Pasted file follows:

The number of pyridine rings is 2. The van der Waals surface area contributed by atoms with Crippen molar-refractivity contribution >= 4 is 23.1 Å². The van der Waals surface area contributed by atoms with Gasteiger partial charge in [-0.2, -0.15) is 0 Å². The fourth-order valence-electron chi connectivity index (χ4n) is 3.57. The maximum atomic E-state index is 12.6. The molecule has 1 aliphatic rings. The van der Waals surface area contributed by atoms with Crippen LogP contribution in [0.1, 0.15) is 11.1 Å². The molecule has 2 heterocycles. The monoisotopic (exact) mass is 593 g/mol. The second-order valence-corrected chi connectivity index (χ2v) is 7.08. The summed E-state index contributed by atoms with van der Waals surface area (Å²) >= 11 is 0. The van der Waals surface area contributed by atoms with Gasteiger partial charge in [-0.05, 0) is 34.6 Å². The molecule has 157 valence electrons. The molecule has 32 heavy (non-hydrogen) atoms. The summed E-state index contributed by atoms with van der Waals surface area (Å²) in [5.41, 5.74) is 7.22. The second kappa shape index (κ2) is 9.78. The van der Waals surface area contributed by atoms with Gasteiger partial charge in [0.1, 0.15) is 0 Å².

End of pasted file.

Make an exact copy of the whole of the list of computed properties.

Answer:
The number of pyridine rings is 2. The van der Waals surface area contributed by atoms with Crippen molar-refractivity contribution >= 4 is 23.1 Å². The van der Waals surface area contributed by atoms with Gasteiger partial charge in [-0.2, -0.15) is 0 Å². The fourth-order valence-electron chi connectivity index (χ4n) is 3.57. The maximum atomic E-state index is 12.6. The molecule has 1 aliphatic rings. The van der Waals surface area contributed by atoms with Crippen LogP contribution in [0.1, 0.15) is 11.1 Å². The molecule has 2 heterocycles. The monoisotopic (exact) mass is 593 g/mol. The second-order valence-corrected chi connectivity index (χ2v) is 7.08. The summed E-state index contributed by atoms with van der Waals surface area (Å²) >= 11 is 0. The van der Waals surface area contributed by atoms with Gasteiger partial charge in [-0.05, 0) is 34.6 Å². The molecule has 157 valence electrons. The molecule has 32 heavy (non-hydrogen) atoms. The summed E-state index contributed by atoms with van der Waals surface area (Å²) in [5.41, 5.74) is 7.22. The second kappa shape index (κ2) is 9.78. The van der Waals surface area contributed by atoms with Gasteiger partial charge in [0.1, 0.15) is 0 Å².